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The Kinks

Although they weren't as boldly innovative as the Beatles or as popular as the Rolling Stones or the Who, the Kinks were one of the most influential bands of the British Invasion. Like most bands of their era, the Kinks began as an R&B/blues outfit. Within four years, the band had become the most staunchly English of all their contemporaries, drawing heavily from British music hall and traditional pop, as well as incorporating elements of country, folk, and blues.

Throughout their long, varied career, the core of the Kinks remained Ray (born June 21, 1944) and Dave Davies (born February 3, 1947), who were born and raised in Muswell Hill, London. In their teens, the brothers began playing skiffle and rock & roll. Soon, the brothers recruited a schoolmate of Ray's, Peter Quaife, to play with them; like the Davies brothers, Quaife played guitar, but he switched to bass. By the summer of 1963, the group had decided to call itself the Ravens and had recruited a new drummer, Mickey Willet. Eventually, their demo tape reached Shel Talmy, an American record producer who was under contract to Pye Records. Talmy helped the band land a contract with Pye in 1964. Before signing to the label, the Ravens replaced drummer Willet with Mick Avory.

The Ravens recorded their debut single, a cover of Little Richard's "Long Tall Sally," in January 1964. Before the single was released, the group changed their name to the Kinks. "Long Tall Sally" was released in February of 1964 and it failed to chart, as did their second single, "You Still Want Me." The band's third single, "You Really Got Me," was much noisier and dynamic, featuring a savage, fuzz-toned two-chord riff and a frenzied solo from Dave Davies. Not only was the final version the blueprint for the Kinks' early sound, but scores of groups used the heavy, power chords as a foundation. "You Really Got Me" reached number one within a month of its release; released on Reprise in the U.S., the single climbed into the Top Ten. "All Day and All of the Night," the group's fourth single, was released late in 1964 and it rose all the way to number two; in America, it hit number seven. During this time, the band also produced two full-length albums and several EPs.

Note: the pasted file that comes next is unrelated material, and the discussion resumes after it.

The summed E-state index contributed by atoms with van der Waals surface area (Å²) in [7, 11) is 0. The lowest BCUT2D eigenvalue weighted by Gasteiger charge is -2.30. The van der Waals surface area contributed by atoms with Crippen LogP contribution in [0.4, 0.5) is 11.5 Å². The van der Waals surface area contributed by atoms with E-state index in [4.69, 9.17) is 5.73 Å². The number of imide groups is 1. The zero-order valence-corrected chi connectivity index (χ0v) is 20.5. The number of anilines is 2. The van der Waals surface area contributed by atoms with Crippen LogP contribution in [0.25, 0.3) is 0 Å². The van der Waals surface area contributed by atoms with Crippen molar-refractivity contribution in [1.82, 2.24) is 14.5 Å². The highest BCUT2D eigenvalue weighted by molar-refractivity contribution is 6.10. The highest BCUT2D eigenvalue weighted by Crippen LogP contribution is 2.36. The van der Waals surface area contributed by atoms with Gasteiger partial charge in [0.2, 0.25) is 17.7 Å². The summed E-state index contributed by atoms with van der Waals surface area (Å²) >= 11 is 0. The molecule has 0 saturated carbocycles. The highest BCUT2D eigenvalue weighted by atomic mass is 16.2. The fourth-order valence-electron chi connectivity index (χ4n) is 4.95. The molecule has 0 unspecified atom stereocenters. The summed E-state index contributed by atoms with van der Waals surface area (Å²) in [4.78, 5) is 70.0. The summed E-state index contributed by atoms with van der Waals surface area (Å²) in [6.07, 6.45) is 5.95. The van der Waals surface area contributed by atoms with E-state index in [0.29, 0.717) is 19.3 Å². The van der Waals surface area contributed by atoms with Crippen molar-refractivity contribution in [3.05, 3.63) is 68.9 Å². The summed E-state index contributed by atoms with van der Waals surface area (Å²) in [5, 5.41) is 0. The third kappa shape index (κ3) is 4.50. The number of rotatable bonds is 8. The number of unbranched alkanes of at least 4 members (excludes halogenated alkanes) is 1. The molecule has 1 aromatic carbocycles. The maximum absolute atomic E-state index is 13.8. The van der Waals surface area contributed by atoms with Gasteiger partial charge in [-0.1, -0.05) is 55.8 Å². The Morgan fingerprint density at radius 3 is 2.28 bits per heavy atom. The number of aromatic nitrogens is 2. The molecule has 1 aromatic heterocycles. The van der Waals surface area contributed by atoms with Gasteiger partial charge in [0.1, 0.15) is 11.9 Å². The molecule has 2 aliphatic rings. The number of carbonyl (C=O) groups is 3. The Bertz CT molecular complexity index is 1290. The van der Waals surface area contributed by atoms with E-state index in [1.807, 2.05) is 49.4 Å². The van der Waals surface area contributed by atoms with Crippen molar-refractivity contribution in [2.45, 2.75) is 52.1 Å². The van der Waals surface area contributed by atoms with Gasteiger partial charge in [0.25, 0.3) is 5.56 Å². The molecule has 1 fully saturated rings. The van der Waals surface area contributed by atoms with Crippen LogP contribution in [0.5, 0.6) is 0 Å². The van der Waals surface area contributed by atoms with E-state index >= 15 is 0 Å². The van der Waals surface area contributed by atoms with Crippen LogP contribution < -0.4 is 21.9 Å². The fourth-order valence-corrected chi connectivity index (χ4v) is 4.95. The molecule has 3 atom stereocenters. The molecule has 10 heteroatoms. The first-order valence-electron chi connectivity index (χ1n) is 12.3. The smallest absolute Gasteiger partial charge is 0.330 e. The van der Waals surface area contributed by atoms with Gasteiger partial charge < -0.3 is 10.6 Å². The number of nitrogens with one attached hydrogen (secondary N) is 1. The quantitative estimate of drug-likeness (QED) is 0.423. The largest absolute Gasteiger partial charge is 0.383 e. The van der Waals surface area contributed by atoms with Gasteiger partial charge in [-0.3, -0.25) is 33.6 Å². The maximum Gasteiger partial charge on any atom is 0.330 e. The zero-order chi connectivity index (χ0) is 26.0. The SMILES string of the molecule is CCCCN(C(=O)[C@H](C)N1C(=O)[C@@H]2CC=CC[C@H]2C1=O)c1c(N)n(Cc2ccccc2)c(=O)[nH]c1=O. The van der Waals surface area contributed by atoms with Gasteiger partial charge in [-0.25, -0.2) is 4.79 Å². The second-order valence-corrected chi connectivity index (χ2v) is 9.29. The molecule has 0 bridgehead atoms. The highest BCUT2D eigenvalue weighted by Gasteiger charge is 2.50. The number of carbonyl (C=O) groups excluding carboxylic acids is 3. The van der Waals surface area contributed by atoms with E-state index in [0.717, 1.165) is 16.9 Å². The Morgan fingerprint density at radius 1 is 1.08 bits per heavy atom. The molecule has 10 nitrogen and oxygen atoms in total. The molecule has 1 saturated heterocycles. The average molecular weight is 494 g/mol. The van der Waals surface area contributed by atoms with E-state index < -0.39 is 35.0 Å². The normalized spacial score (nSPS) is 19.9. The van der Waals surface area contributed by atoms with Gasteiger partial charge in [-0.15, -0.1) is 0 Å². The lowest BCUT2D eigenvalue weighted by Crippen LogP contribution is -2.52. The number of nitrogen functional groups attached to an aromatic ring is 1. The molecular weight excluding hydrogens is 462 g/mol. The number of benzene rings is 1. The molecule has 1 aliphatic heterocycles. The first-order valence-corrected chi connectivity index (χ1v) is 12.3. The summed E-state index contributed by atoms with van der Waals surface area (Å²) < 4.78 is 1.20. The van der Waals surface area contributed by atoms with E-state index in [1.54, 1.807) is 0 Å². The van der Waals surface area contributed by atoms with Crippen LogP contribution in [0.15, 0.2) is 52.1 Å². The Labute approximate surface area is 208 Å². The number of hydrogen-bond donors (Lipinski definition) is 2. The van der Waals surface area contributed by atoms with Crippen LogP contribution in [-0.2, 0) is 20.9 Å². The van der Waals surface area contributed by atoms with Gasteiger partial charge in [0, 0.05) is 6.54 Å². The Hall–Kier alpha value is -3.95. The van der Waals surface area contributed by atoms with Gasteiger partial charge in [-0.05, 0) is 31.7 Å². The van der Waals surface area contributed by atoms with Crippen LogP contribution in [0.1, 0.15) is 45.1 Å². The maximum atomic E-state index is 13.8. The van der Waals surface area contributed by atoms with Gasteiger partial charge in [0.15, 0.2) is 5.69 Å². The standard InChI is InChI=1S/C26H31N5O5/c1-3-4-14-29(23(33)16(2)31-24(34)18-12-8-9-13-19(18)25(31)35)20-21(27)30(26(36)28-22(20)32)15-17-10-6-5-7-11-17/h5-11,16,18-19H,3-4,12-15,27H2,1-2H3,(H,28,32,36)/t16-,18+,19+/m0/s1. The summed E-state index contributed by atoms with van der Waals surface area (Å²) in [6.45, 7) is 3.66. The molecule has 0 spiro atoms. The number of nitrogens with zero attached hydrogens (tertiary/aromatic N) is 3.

Not only was the group recording at a breakneck pace, they were touring relentlessly, as well, which caused much tension within the band. At the conclusion of their summer 1965 American tour, the Kinks were banned from re-entering the United States by the American government for unspecified reasons. For four years, the Kinks were prohibited from returning to the U.S., which not only meant that the group was deprived of the world's largest music market, but that they were effectively cut off from the musical and social upheavals of the late '60s. Consequently, Ray Davies' songwriting grew more introspective and nostalgic, relying more on overtly English musical influences such as music hall, country, and English folk, than the rest of his British contemporaries. The Kinks' next album, The Kink Kontroversy, demonstrated the progression in Davies' songwriting. "Sunny Afternoon" was one of Davies' wry social satires and the song was the biggest hit of the summer of 1966 in the U.K., reaching number one. "Sunny Afternoon" was a teaser for the band's great leap forward, Face to Face, a record that featured a vast array of musical styles. In May of 1967, they returned with "Waterloo Sunset," a ballad that reached number two in the U.K. in the spring of 1967.